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the reconnect project gives old technology a second life
snap by Carine Thévenau

the reconnect project gives old technology a second life


Whether your portable technology is out of date, malfunctioning or smashed to bits, this Sydney-based social enterprise will still find a use for it.

What do you do with your phone when you upgrade to a new model? If you don’t manage to sell it or pass it on, chances are you simply plonk it in a drawer and never think of it again. Well, you’re not alone. According to statistics in recent years, there are 23 million unused (and often perfectly functional) phones across Australia, just sitting there gathering dust until they’re inevitably KonMari-ed out.

When Sydneysider Annette Mayne realised the global scale of this e-waste, she couldn’t look away. To someone who’d grown up in a family of fixers and makers (and who proudly uses an iPhone 5 to this day), the numbers seemed ridiculous. So, in 2019, Annette founded The Reconnect Project, a Sydney-based social enterprise that wipes and refurbishes pre-owned phones, tablets and laptops and passes them on to people in need. Every device is a direct donation from the general public, and once fixed up, is distributed via support agencies, including women’s shelters, refugee services and youth outreach programs.

Having worked in communications and sustainability since 2002, Annette was initially motivated by minimising waste in a consumer-driven world. What she didn’t expect was just how crucial The Reconnect Project’s social mission would be. “We’ve been overwhelmed by the demand for devices,” she says. “We’ve gotten calls from case workers all over Australia because our ability to send their client a free phone or laptop saves valuable time. Without us, they’d have to scrounge around for funding and buy the cheapest mobile phone plan available.”

Though owning a phone or laptop might seem like a given in today’s age, Annette says there’s a growing divide in Australia between those who have access to digital technology and those who don’t – something that’s become especially apparent during lockdowns, when people have been forced to work and study from home. In one case, The Reconnect Project helped send phones to clients in a remote area, where there was previously only one phone for the entire community. In another, they provided laptops and tablets to people who’d come from transitional housing and just begun studying. “They didn’t have the funds to purchase their own device to use for their studies, so it was imperative they were given something just to make a start,” Annette says. For people in highly vulnerable circumstances, technology can be a lifeline. “If you’re in a family violence situation, your existing phone might have tracking software on it, or you might be on a family plan that your abuser has control over,” Annette explains. “It’s essential to have a new, safe phone that can’t be traced.”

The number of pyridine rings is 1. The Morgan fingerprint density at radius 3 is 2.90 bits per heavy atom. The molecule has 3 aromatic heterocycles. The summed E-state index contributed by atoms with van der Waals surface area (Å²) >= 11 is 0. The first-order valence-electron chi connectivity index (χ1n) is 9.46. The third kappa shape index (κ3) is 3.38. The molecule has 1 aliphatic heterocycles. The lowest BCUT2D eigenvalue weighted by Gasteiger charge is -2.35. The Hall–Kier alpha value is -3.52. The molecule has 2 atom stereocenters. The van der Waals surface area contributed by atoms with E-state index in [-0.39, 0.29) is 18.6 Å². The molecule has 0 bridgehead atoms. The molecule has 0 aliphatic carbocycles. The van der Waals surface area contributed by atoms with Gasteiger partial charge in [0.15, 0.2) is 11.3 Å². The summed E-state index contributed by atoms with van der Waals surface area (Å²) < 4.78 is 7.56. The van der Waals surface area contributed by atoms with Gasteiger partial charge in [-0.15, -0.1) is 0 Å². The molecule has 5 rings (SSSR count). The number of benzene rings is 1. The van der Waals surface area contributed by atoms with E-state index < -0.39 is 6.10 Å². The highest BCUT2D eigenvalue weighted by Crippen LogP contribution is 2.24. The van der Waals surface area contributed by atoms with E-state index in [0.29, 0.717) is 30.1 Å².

Figuring out the best way to keep The Reconnect Project sustainable is still a work in progress for Annette. At the moment, it’s just her and a tech specialist who works two days a week, so keeping up with the demand from case workers is the biggest challenge. Funding from local councils has gotten the project to where it is today, but Annette knows she can’t rely on grants forever. To help keep the wheels turning, she’s opening a repair shop in the south-Sydney suburb of Penshurst that will hopefully generate an income stream to support the project’s social mission – as well as providing a dedicated space to host future volunteer repairers. With any luck, she’ll convince the public of her environmentally focused ‘repair and reuse’ ethos, too.

In the meantime, Annette is working on collecting as many pieces of old, unused and broken portable technology as she can. The Reconnect Project has no minimum requirements for donations – they accept all makes and models regardless of age and condition, which means the phone you smashed to bits or once dropped in the loo is perfectly acceptable. “Our workshop is like a grandpa’s shed on steroids with all these components and spare parts,” Annette says. “So, if we can’t fix something, we can still strip it down, pull out the parts and essentially Frankenstein a working phone together. I don’t see any item as waste, but as a resource that you’ve just got to find the right use for.”

If you’re keen to donate an old tablet, laptop or phone, you’ll find postbox addresses and in-person drop-off points at

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